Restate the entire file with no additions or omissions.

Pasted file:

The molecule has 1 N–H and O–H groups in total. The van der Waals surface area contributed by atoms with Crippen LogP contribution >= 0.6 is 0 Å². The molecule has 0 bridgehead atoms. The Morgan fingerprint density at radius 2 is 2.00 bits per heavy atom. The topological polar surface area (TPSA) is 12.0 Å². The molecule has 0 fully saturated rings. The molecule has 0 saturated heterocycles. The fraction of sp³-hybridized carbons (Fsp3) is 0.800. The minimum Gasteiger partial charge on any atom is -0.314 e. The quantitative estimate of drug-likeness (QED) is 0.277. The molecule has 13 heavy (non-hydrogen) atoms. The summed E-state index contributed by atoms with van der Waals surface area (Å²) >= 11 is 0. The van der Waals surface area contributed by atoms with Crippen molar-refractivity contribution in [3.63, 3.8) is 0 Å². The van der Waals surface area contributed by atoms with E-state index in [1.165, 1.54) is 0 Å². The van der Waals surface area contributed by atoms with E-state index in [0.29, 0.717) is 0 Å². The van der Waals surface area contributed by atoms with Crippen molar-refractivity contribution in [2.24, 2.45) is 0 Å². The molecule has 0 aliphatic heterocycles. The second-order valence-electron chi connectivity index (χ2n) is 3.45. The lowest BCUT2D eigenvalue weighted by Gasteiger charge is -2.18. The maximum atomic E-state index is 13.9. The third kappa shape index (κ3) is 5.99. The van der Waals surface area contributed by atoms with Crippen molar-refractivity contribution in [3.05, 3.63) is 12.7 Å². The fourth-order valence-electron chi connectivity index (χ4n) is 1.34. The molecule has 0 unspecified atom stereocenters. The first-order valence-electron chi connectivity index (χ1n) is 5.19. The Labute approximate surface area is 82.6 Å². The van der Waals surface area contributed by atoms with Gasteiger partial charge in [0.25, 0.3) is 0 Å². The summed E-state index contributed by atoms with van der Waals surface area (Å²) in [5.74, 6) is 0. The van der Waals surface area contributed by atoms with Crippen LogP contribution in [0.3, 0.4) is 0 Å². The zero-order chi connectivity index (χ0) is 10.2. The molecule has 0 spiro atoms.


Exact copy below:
The molecule has 1 N–H and O–H groups in total. The van der Waals surface area contributed by atoms with Crippen LogP contribution >= 0.6 is 0 Å². The molecule has 0 bridgehead atoms. The Morgan fingerprint density at radius 2 is 2.00 bits per heavy atom. The topological polar surface area (TPSA) is 12.0 Å². The molecule has 0 fully saturated rings. The molecule has 0 saturated heterocycles. The fraction of sp³-hybridized carbons (Fsp3) is 0.800. The minimum Gasteiger partial charge on any atom is -0.314 e. The quantitative estimate of drug-likeness (QED) is 0.277. The molecule has 13 heavy (non-hydrogen) atoms. The summed E-state index contributed by atoms with van der Waals surface area (Å²) >= 11 is 0. The van der Waals surface area contributed by atoms with Crippen molar-refractivity contribution in [3.63, 3.8) is 0 Å². The van der Waals surface area contributed by atoms with E-state index in [1.165, 1.54) is 0 Å². The van der Waals surface area contributed by atoms with E-state index in [0.29, 0.717) is 0 Å². The van der Waals surface area contributed by atoms with Crippen molar-refractivity contribution in [2.24, 2.45) is 0 Å². The molecule has 0 aliphatic heterocycles. The second-order valence-electron chi connectivity index (χ2n) is 3.45. The lowest BCUT2D eigenvalue weighted by Gasteiger charge is -2.18. The maximum atomic E-state index is 13.9. The third kappa shape index (κ3) is 5.99. The van der Waals surface area contributed by atoms with Crippen molar-refractivity contribution in [3.05, 3.63) is 12.7 Å². The fourth-order valence-electron chi connectivity index (χ4n) is 1.34. The molecule has 0 unspecified atom stereocenters. The first-order valence-electron chi connectivity index (χ1n) is 5.19. The Labute approximate surface area is 82.6 Å². The van der Waals surface area contributed by atoms with Gasteiger partial charge in [0.25, 0.3) is 0 Å². The summed E-state index contributed by atoms with van der Waals surface area (Å²) in [5.74, 6) is 0. The van der Waals surface area contributed by atoms with Crippen LogP contribution in [0.3, 0.4) is 0 Å². The zero-order chi connectivity index (χ0) is 10.2. The molecule has 0 spiro atoms.